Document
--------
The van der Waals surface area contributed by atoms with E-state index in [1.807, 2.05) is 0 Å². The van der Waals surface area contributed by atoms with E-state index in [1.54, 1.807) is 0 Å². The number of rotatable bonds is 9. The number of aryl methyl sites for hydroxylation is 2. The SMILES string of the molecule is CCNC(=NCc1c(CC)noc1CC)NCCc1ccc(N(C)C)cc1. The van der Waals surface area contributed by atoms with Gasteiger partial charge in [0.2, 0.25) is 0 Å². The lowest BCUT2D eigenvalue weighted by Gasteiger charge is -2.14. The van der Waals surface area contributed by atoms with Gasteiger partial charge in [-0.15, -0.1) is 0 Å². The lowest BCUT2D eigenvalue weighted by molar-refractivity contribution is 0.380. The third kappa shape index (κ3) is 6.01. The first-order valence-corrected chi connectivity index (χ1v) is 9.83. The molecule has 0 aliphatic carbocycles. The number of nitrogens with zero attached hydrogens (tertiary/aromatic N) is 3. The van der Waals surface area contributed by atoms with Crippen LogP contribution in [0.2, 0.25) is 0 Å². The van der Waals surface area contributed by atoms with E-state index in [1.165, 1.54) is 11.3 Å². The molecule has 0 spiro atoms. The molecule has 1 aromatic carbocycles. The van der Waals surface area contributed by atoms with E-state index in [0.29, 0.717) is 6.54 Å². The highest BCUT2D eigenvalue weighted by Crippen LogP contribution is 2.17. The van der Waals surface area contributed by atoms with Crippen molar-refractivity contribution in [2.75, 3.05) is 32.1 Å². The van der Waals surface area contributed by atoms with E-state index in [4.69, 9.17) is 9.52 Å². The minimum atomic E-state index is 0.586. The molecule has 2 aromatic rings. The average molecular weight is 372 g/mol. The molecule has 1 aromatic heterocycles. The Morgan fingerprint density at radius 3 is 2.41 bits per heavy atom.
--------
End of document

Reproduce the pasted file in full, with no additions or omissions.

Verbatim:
The van der Waals surface area contributed by atoms with E-state index in [1.807, 2.05) is 0 Å². The van der Waals surface area contributed by atoms with E-state index in [1.54, 1.807) is 0 Å². The number of rotatable bonds is 9. The number of aryl methyl sites for hydroxylation is 2. The SMILES string of the molecule is CCNC(=NCc1c(CC)noc1CC)NCCc1ccc(N(C)C)cc1. The van der Waals surface area contributed by atoms with Gasteiger partial charge in [0.2, 0.25) is 0 Å². The lowest BCUT2D eigenvalue weighted by Gasteiger charge is -2.14. The van der Waals surface area contributed by atoms with Gasteiger partial charge in [-0.15, -0.1) is 0 Å². The lowest BCUT2D eigenvalue weighted by molar-refractivity contribution is 0.380. The third kappa shape index (κ3) is 6.01. The first-order valence-corrected chi connectivity index (χ1v) is 9.83. The molecule has 0 aliphatic carbocycles. The number of nitrogens with zero attached hydrogens (tertiary/aromatic N) is 3. The van der Waals surface area contributed by atoms with Crippen LogP contribution in [0.2, 0.25) is 0 Å². The van der Waals surface area contributed by atoms with E-state index in [1.165, 1.54) is 11.3 Å². The molecule has 0 spiro atoms. The molecule has 1 aromatic carbocycles. The van der Waals surface area contributed by atoms with E-state index in [0.29, 0.717) is 6.54 Å². The highest BCUT2D eigenvalue weighted by Crippen LogP contribution is 2.17. The van der Waals surface area contributed by atoms with Crippen molar-refractivity contribution in [2.75, 3.05) is 32.1 Å². The van der Waals surface area contributed by atoms with E-state index in [4.69, 9.17) is 9.52 Å². The minimum atomic E-state index is 0.586. The molecule has 2 aromatic rings. The average molecular weight is 372 g/mol. The molecule has 1 aromatic heterocycles. The Morgan fingerprint density at radius 3 is 2.41 bits per heavy atom.